There's a certain magnificence in the irony of lawyers failing to protect the rights of their own employees. Often privileged and certainly intelligent, you'd also assume junior lawyers were the most equipped among employees to fight for their rights.
Yet while the Russell McVeagh allegations brought to light systemic issues of sexual harassment in the law, it also revealed underlying issues of bullying and exploitation. And so it was that finally the Aotearoa Legal Workers' Union was born in May this year to give a voice to those with little bargaining power.
In just over two months the union has clocked almost 480 members, interim president Hayley Coles said.
It is noteworthy that overseas there is the Legal Sector Workers United in the UK, the Australian Services Union, the Association of Justice Counsel in Canada, and the National Lawyers Association in the US. So why has New Zealand been so late in the game?
"There used to be a union for lawyers in the eighties, when it was compulsory, but it collapsed as many did when it became voluntary. I think people haven't started [a union]
since then perhaps because of fear of repercussions, or people simply didn't get around to it."
Reasons or excuses for the lack of a union are many. It could be because there's an abundance of graduates in what is a small, competitive market. Or that if you were one of the lucky ones, it's a case of playing nice. Any objections could lead to a reduction in work, which means no job, and no career. It could also be that "it's always been this way". If it ain't broke - that is, for the people in power - then why fix it?
Given the old legal trope 'work hard, play hard', it's of little surprise the union has tasked itself with making sure firms are complying with the Minimum Wage Act. Say you're a graduate lawyer on $46,000 - no joke - you have to work just 10 hours more than your standard 40-hour week to be in breach of the Act.
"Firms don't realise about these possible breaches. It's happening, it's rife, and it's quite common if you're a first year when there's an expectation to work long hours," Coles said.
Having conducted a survey asking 190 respondents for their hours and working conditions (initial results are not for the faint hearted) the union is now in the throes of contacting each firm, in a bid to educate. And while the largest 15 firms have been very happy to meet with the union, "no one is rushing to admit they're breaching minimum wage requirements".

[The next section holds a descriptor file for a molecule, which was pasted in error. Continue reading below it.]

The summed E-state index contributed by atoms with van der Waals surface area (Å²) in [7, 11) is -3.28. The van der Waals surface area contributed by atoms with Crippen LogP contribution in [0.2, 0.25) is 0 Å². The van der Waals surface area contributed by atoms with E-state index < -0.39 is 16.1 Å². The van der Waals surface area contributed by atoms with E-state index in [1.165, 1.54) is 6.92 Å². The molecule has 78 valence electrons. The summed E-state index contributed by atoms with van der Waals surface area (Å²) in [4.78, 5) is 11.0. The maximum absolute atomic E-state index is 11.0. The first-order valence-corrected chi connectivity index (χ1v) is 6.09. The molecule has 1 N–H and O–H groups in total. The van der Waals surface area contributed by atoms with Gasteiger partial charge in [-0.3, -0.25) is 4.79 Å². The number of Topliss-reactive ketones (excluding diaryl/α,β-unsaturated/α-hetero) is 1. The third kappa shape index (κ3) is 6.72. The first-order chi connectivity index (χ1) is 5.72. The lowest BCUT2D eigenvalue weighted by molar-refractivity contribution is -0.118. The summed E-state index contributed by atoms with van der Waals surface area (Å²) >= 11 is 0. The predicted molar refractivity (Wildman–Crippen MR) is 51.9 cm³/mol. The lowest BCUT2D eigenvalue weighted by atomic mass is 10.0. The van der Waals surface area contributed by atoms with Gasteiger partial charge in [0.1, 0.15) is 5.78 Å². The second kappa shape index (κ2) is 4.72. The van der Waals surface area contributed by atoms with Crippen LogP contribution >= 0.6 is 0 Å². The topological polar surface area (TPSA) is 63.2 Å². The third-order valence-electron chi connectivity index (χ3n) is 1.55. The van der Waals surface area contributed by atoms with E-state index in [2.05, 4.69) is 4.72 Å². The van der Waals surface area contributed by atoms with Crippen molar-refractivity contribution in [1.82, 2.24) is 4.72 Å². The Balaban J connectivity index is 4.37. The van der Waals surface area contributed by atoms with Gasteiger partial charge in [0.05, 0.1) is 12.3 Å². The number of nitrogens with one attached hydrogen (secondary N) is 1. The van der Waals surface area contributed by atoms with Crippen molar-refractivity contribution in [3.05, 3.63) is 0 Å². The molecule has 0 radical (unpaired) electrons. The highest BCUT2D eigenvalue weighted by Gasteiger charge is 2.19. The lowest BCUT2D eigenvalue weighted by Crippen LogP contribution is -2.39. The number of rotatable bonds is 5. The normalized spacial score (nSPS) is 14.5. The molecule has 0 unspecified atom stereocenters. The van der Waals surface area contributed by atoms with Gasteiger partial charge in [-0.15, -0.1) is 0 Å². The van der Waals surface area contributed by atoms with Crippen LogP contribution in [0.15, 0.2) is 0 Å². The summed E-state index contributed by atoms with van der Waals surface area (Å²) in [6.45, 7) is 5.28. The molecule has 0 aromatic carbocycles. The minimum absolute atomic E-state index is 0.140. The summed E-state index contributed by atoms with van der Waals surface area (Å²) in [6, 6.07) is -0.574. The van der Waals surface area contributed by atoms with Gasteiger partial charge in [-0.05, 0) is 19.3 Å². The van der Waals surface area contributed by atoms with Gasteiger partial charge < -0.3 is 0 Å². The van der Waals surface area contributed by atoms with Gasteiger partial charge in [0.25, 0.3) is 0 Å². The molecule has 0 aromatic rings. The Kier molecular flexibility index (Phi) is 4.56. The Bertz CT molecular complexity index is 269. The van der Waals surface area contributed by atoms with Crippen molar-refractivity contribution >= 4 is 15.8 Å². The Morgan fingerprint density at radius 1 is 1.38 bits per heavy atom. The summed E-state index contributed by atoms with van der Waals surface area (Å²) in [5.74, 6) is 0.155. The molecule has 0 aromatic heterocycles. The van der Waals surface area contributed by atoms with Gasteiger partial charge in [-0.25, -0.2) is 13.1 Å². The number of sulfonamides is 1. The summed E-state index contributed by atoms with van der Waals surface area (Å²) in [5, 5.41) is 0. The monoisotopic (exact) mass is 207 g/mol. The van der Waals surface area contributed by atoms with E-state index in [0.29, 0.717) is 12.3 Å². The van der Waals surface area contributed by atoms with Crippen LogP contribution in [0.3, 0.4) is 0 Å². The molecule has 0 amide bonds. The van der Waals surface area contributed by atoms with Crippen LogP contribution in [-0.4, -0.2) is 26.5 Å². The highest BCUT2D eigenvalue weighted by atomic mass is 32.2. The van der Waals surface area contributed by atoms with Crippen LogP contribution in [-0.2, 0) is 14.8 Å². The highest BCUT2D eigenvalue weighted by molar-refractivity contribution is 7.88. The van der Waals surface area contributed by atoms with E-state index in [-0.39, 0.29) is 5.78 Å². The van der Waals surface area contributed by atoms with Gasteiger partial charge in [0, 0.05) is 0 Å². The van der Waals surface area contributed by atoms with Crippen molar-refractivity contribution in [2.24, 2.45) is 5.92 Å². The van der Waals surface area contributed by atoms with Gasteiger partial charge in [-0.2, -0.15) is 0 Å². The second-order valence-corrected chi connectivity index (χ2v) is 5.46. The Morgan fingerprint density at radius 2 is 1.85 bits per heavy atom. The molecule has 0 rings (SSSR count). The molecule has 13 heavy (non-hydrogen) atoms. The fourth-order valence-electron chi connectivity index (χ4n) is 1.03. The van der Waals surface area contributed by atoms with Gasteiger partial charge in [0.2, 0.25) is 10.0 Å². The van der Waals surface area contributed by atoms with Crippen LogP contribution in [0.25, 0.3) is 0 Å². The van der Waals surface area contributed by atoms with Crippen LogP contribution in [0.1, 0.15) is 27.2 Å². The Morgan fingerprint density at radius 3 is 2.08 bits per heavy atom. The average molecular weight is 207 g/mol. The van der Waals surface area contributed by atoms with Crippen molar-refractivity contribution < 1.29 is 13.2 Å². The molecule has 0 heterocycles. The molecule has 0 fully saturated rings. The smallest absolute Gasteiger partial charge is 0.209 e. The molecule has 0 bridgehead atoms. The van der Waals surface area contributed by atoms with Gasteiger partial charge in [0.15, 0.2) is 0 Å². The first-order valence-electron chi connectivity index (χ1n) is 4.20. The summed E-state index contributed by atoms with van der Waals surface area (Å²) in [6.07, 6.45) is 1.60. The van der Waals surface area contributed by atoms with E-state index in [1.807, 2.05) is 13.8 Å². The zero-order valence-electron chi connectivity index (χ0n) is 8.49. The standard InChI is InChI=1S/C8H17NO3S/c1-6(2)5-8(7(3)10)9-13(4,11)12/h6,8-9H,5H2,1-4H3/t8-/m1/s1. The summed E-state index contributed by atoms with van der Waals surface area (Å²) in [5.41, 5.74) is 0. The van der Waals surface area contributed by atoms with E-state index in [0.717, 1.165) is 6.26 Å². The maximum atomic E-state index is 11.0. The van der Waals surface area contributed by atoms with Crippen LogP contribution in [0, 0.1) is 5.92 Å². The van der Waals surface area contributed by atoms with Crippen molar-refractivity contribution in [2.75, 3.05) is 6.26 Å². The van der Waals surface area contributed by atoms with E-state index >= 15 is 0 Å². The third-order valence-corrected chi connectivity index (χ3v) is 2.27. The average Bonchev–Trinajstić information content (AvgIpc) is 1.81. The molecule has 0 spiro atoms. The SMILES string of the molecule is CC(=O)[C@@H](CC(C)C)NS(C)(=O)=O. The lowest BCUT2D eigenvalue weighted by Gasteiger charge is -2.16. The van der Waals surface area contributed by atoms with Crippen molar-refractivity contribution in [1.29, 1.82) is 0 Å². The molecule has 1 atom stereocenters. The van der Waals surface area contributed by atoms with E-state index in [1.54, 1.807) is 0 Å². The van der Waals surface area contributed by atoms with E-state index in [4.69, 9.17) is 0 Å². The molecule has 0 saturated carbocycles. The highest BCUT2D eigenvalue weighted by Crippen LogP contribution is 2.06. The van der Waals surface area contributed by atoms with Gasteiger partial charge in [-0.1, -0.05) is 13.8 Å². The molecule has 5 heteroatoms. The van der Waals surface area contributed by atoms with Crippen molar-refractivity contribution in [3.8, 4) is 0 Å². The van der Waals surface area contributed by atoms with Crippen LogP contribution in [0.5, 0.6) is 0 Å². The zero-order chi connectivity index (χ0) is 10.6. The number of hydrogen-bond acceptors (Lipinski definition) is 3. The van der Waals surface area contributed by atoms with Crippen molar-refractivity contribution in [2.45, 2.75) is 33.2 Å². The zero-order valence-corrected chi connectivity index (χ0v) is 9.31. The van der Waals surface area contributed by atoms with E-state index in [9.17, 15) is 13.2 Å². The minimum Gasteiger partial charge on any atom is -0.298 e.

"The fact that juniors could be billing up to $300 per hour and be paid below minimum wage, is adding insult to injury," she said.
"We like to think it's a matter of firms not putting two and two together, rather than it being a case of intentionally exploiting juniors. Maybe it's willful blindness, or maybe if you're not an employment lawyer you mightn't have your head around the issues."
Perhaps it's a case of a rite of passage. In any event the traditional narrative that lawyers earn a lot of money - or will do so in the future - serves as a justification to withstand the pressure and stress doesn't stand true. "We're losing amazing legal minds because of these conditions."
Coles said it's not a question of trying to reduce the long hours - it's a reality for most - but rather ensuring people are paid for their work.
I approached 13 of the largest law firms in New Zealand. Bell Gully, Buddle Findlay, Chapman Tripp, DLA Piper, Duncan Cotterill, Kensington Swan, Lane Neave, Russell McVeagh, and Simpson Grierson were either supportive of, or engaging with the union.
Eight of the nine firms who commented said overtime was a reality, in order to meet respective client and work deliverables. No firm specified the average number of hours worked overtime, but stressed that it happened occasionally.
Bell Gully, Duncan Cotterill, DLA Piper paid according to market rates. Duncan Cotterill and Lane Neave confirmed they paid above the Living Wage.
In the case of DLA Piper, "[Junior] salaries and benefits - as in many occupations - are calculated to compensate for any extra requirements". Duncan Cotterill echoed similar sentiments. Similarly, Kensington Swan didn't have a formal overtime policy, and Chapman Tripp didn't speak to the question.
Bell Gully, Buddle Findlay, Duncan Cotterill, Kensington Swan and Russell McVeagh, monitored hours. Bell Gully and Lane Neave offered time in lieu, the latter being subject to a specific overtime policy.
The question is ultimately whether policies are actually applied. Are junior lawyers reluctant to report overtime as a perception of not completing work at an acceptable speed? If the onus is on the junior to inform their partner - their superior - should it be independently monitored?
One thing is certain, all firms said wellbeing was of absolute importance. This manifested in some sort of wellness subsidy, EAP counselling services, flexible working conditions, volunteer or pro bono work, and sports teams.
I wonder whether wellbeing and working overtime is a contradiction in terms. It seems wellbeing initiatives are being confused with what could be described as perks of the job - the fox in charge of the hen-house employing a band aid approach, so-to-speak. And wellbeing, well, as is the case with this year's 'Wellbeing Budget,' I'm at a loss - as is the rest of the population - to identify an exact definition.
Perhaps tangential but it's no secret that women are under-represented at partner/board level. What person - male or female - can work overtime while having caregiving responsibilities? And if said person working overtime can afford paid help, should they
need to use it?
On a brighter note, Kensington Swan is teaming up with global giant Dentons. The move will bring greater international opportunities, Partner Hayden Wilson said. There will be no outsourcing of legal work, redundancies, or any restructuring as a result of the merger, he said.
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